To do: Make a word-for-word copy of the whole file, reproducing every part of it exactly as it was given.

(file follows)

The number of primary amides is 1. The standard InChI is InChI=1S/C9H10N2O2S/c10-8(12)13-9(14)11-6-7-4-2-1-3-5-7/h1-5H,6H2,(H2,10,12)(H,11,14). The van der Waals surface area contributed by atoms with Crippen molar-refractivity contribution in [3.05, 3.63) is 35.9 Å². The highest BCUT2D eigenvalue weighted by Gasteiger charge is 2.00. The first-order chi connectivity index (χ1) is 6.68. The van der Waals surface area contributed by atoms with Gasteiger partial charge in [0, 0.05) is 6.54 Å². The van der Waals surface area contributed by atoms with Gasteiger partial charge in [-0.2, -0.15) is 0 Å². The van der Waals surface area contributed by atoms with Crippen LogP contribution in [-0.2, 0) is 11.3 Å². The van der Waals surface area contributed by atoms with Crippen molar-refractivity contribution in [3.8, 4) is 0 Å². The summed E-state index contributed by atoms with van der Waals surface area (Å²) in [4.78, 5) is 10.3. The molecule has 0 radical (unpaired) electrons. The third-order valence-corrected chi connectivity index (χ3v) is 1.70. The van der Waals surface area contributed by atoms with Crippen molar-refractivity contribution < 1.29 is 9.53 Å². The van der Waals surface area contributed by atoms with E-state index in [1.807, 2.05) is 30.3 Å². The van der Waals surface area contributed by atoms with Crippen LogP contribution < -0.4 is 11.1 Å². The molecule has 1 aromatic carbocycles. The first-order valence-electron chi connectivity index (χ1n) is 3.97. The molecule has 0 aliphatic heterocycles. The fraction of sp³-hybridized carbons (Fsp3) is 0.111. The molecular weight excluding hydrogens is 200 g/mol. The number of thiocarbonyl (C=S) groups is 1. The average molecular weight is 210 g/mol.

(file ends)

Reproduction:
The number of primary amides is 1. The standard InChI is InChI=1S/C9H10N2O2S/c10-8(12)13-9(14)11-6-7-4-2-1-3-5-7/h1-5H,6H2,(H2,10,12)(H,11,14). The van der Waals surface area contributed by atoms with Crippen molar-refractivity contribution in [3.05, 3.63) is 35.9 Å². The highest BCUT2D eigenvalue weighted by Gasteiger charge is 2.00. The first-order chi connectivity index (χ1) is 6.68. The van der Waals surface area contributed by atoms with Gasteiger partial charge in [0, 0.05) is 6.54 Å². The van der Waals surface area contributed by atoms with Gasteiger partial charge in [-0.2, -0.15) is 0 Å². The van der Waals surface area contributed by atoms with Crippen LogP contribution in [-0.2, 0) is 11.3 Å². The van der Waals surface area contributed by atoms with Crippen molar-refractivity contribution in [3.8, 4) is 0 Å². The summed E-state index contributed by atoms with van der Waals surface area (Å²) in [4.78, 5) is 10.3. The molecule has 0 radical (unpaired) electrons. The third-order valence-corrected chi connectivity index (χ3v) is 1.70. The van der Waals surface area contributed by atoms with Crippen molar-refractivity contribution < 1.29 is 9.53 Å². The van der Waals surface area contributed by atoms with E-state index in [1.807, 2.05) is 30.3 Å². The van der Waals surface area contributed by atoms with Crippen LogP contribution < -0.4 is 11.1 Å². The molecule has 1 aromatic carbocycles. The first-order valence-electron chi connectivity index (χ1n) is 3.97. The molecule has 0 aliphatic heterocycles. The fraction of sp³-hybridized carbons (Fsp3) is 0.111. The molecular weight excluding hydrogens is 200 g/mol. The number of thiocarbonyl (C=S) groups is 1. The average molecular weight is 210 g/mol.